Explores both the place and displacement of humanistic psychology within institutional contexts ranging from private liberal arts colleges to professional organizations like the American Psychological Association. First, from the perspective of social constructionism, we present the function and marginalization of humanistic psychologists within American academic psychology. Next we consider, from the perspective of A. Schutz's social phenomenology, humanistic psychology's place within academic psychology as "the stranger," both in terms of the fundamental incongruence of "traditional" versus "humanistic" psychological relevance systems and (...) the resulting breakdown of the "interchangeability of standpoints" that normally allows for contemporaries to communicate. The specific nature of these conflicts is then elaborated with reference to M. Heidegger's analysis of the concept of time. 2012 APA, all rights reserved). (shrink)
For decisions between many alternatives, the benchmark result is Hick's Law: that response time increases log-linearly with the number of choice alternatives. Even when Hick's Law is observed for response times, divergent results have been observed for error rates—sometimes error rates increase with the number of choice alternatives, and sometimes they are constant. We provide evidence from two experiments that error rates are mostly independent of the number of choice alternatives, unless context effects induce participants to trade speed for accuracy (...) across conditions. Error rate data have previously been used to discriminate between competing theoretical accounts of Hick's Law, and our results question the validity of those conclusions. We show that a previously dismissed optimal observer model might provide a parsimonious account of both response time and error rate data. The model suggests that people approximate Bayesian inference in multi-alternative choice, except for some perceptual limitations. (shrink)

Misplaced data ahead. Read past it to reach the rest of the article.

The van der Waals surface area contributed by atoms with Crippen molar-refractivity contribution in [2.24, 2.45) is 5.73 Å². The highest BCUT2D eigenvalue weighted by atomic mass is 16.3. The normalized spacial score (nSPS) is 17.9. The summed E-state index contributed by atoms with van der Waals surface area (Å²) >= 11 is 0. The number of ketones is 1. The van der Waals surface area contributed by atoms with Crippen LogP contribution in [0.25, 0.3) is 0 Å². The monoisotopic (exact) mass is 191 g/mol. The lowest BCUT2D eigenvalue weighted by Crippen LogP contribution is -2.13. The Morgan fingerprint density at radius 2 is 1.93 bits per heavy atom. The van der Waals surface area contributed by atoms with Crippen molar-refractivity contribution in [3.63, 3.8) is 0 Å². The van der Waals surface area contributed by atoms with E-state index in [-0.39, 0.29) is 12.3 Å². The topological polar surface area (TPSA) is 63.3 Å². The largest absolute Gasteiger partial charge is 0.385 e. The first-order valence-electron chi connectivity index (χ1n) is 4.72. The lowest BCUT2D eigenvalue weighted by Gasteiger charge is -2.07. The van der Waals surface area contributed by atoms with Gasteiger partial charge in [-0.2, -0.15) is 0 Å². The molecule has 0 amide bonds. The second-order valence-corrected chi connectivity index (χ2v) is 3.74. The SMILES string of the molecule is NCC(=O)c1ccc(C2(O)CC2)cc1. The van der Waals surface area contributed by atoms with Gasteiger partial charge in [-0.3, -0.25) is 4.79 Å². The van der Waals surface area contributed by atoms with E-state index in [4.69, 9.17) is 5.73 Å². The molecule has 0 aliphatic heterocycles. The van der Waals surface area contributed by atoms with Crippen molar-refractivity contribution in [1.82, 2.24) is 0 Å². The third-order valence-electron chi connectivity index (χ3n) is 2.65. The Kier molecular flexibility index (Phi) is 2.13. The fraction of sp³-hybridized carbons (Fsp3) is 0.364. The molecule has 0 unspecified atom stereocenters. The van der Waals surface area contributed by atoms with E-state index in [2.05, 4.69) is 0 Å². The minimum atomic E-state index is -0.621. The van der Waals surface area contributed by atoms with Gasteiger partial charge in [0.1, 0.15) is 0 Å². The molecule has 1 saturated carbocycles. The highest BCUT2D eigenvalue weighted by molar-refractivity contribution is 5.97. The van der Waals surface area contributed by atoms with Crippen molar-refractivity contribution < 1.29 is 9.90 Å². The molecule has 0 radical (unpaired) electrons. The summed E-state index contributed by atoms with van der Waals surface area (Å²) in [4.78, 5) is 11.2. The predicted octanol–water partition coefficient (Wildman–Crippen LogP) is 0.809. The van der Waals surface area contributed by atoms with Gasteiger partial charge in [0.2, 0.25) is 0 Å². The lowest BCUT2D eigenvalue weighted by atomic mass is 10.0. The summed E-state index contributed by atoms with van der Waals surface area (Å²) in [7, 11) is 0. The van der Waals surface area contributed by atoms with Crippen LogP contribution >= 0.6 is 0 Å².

This article documents and provides explanations for levels of and trends in earnings inequality, with a central focus on international differences in these outcomes. It concentrates on OECD countries, which are largely advanced industrialized nations, and typically have similar levels of labour productivity but often very different labour market institutions and changes in the supply of or demand for labour of various skill levels. As a result, one can use international differences to test hypotheses about the role of supply and (...) demand and institutions in influencing levels and trends in earnings inequality. The article first provides an analytical framework for understanding earnings inequality in which labour earnings are distinguished from wage rates. It then places inequality of wage rates in a supply and demand framework, augmented by consideration of labour market institutions. Next, after providing some data on the extent of earnings and wage inequality across countries and over time, it discusses evidence on the determinants of differences and changes in earnings inequality. (shrink)